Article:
- Founding Prime Minister of Singapore, Mr Lee Kuan Yew has left us but his through his life work, we can learn some valuable investment lessons to build a successful portfolio.
- In Singapore’s early years, his wise decisions against the odds, diversification, and the ability to inspire confidence with his long-term outlook attracted MNCs into Singapore. MNCs were so impressed that they are willing to link their fate with Singapore.
- Singapore is still a growth story and investors can ride on this growth by investing in the STI ETF (ES3).
Lee Kuan Yew and Singapore
It is with great sorrow that I learnt about Mr. Lee Kuan Yew’s passing on Monday 23 March 2015. It is well known that Mr. Lee Kuan Yew’s work is Singapore. Through the intensive coverage from Channel NewsAsia, we knew more and more about his life and achievements against the odds. I would like to share some of it here before we head onto the investment theme. It gives us a sense of history, the footsteps that brings here today through the times of change in the 60s, 70s, 80s, 90s and without which there is no prosperous city today.
Mr. Lee Kuan Yew or LKY as fondly known in Singapore as the founding father of Singapore in his capacity as the first Prime Minister of Singapore in 1959. He built Singapore up in a dangerous era and went against conventional wisdom at that time to build a successful Singapore which other countries would later follow. In their sincerest form of appreciation and praise for his work, they tried to model what Mr. Lee had done here as much as their domestic circumstances would allow.
I would guess that the saddest person today would be our Prime Minister Lee Hsien Loong who lost a father this week and a good role model to look up to. I actually watched his interview on Channel 8 which he chatted about his father’s legacy. He cried during the interview as he described his father before composing himself and carried on the interview. On an interesting note, I noticed that the way he dried his tears is in the same exact manner which Mr. Lee Kuan Yew did when he sobbed on national television in 1965 announcing Singapore’s separation from Malaysia. The whole handkerchief is thrown over the eyes to dry it.
Even in his sorrow, our Prime Minister had some encouraging words to tell us in his first national speech to announce his father’s passing away:
“I am grieved beyond words at the passing of Mr Lee Kuan Yew. I know that we all feel the same way. But even as we mourn his passing, let us also honour his spirit. Let us dedicate ourselves as one people to build on his foundations, strive for his ideals, and keep Singapore exceptional and successful for many years to come.”
At the end of this article, I hope that you will have an idea of how to be an exceptional and successful investor. We may not have an opportunity to build a nation but we can certainly build a successful investment portfolio in this conducive environment. Even if your investment portfolio is in a state of disrepair now, take heart from Singapore’s transformation and use the lesson learnt here to supercharge it.
Investment Parallels From Our Singapore Story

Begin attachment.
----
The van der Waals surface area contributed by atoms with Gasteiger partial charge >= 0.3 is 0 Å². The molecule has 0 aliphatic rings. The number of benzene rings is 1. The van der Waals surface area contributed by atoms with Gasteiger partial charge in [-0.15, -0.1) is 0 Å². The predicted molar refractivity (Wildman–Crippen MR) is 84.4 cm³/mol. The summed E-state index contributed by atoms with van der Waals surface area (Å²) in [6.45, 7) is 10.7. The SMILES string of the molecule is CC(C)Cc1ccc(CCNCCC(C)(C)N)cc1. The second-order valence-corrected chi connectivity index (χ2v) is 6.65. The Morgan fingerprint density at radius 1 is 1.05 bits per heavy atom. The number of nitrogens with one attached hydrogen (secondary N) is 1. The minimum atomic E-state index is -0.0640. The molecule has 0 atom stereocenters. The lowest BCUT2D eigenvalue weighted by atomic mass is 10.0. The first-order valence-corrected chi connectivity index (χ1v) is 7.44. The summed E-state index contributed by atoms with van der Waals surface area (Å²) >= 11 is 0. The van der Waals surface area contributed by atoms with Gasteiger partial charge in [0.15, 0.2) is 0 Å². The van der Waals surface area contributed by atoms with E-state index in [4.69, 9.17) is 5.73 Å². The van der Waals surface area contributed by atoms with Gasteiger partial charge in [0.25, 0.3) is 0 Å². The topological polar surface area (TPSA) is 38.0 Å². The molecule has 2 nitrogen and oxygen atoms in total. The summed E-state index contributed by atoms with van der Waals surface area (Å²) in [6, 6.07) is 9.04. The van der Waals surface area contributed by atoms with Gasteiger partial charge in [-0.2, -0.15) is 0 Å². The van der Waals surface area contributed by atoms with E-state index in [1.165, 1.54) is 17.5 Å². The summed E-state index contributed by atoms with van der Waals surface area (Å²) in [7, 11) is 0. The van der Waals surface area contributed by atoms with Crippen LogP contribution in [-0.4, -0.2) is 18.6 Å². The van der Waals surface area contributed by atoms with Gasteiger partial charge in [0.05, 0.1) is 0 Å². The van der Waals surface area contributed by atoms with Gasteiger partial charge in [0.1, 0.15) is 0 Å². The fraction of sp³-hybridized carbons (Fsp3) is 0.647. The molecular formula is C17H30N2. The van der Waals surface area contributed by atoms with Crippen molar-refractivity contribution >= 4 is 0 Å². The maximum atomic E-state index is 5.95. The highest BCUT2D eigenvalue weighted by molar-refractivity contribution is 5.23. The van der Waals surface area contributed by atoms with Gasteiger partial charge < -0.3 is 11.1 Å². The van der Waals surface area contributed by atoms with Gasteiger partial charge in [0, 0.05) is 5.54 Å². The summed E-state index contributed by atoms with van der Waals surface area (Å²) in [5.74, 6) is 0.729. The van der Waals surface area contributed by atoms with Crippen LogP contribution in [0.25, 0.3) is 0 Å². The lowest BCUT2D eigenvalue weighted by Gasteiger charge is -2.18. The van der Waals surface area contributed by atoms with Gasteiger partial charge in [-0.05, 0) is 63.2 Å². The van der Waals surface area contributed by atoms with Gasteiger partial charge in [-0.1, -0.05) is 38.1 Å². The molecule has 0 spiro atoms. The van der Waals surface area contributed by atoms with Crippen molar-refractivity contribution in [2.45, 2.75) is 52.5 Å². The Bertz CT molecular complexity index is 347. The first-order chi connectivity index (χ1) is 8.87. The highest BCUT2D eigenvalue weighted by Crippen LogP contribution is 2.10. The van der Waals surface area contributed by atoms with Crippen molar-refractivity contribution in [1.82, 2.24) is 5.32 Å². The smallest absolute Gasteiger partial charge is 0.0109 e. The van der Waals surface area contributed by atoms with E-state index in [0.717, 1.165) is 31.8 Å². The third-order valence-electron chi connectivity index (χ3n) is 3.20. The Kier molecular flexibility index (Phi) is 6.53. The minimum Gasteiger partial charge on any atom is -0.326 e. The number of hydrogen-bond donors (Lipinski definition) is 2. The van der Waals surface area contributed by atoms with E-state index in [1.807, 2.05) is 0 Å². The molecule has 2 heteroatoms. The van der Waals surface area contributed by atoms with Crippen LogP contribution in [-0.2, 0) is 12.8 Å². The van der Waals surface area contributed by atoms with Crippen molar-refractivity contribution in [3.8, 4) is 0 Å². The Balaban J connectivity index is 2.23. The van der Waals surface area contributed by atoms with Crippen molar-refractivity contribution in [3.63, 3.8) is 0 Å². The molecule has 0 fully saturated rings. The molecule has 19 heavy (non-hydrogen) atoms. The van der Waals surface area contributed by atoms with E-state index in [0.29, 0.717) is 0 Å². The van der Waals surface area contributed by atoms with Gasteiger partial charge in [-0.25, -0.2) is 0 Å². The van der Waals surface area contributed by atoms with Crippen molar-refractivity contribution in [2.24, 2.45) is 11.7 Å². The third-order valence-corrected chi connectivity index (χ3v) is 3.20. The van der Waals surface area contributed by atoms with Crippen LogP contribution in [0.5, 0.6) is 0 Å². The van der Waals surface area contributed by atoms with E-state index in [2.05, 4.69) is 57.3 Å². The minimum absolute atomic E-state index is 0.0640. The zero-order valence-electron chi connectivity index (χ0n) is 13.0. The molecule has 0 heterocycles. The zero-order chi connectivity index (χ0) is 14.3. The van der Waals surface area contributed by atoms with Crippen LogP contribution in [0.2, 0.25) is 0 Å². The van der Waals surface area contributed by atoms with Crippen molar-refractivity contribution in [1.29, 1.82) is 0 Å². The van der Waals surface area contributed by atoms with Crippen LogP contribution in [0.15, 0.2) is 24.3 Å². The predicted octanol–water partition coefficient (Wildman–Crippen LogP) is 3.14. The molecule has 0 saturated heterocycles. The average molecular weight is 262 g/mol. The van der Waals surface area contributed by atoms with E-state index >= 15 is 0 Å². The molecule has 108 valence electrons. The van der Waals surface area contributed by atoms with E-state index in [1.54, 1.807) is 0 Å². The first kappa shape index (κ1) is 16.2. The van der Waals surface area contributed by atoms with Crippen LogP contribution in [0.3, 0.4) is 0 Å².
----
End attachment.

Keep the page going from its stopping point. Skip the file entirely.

Singapore was not born with a silver spoon and had to go through some tough times to get where we are near today. Channel NewsAsia’s interview with Deputy Prime Minister Tharman Shanmugaratnam highlighted this point. From an investment point of view, LKY would have been seen as a contrarian investor, someone daring enough to buy when everyone else is selling and willing to catch the proverbial dropping knife. This requires a deep conviction and faith in your own analysis and capability.
Let me give you an example which you can relate to. Suppose you bought SingTel at $4 on your calculation that it is intrinsically worth $5. A week later to your dismay, SingTel drops to $3.80 and one month later, it drops even further to $3.20. Will you start to doubt your initial assessment of SingTel and react by selling your stock?
Your friends and relatives might start to ‘badmouth’ SingTel urging you to sell because something insidious must be going inside. If not, why would the price fall by 20% in a month? As I have mentioned in my earlier Warren Buffet article, if you have done your homework and think that $5 is the intrinsic value of SingTel, you should start to buy more when it hits $3.20 instead of panicking. Of course, this is easier said than done. How many times have we sold a stock only to see it rallying back up and say that life is not fair? We have no one else to blame but ourselves for being our lack of self control and conviction.
If you want to a real life example of resilience, you don’t have to look far, just look at how LKY dealt with losses. Many Singapore leaders including PM Lee in his interview yesterday, have repeatedly said that the period pre and post-independence were the crucial years for Singapore.
Singapore in 1969. Photo credit: Singas.co.uk
When Singapore joined Malaysia in 1963, it was full of promise to create a common market after two years of intense negotiation. When Singapore was forced to leave Malaysia in 1965, the future seemed bleak. Unemployment was high in Singapore, people saw no future but LKY was promising to build Singapore into a bustling metropolis and not many people believed him especially outsiders. Then the British announced that they are going to withdraw their military bases on 18 July 1967. These military bases accounted for 20% of Singapore’s GDP then and many thousands of people would have been jobless overnight when it happened.
From Shanmugaratnam’s accounts, it was noted that LKY had to grapple with the issues of high unemployment and he did something which everyone asked him not to do but being the rebel was, he did it anyway — he invited the multinational corporations (MNCs) to Singapore.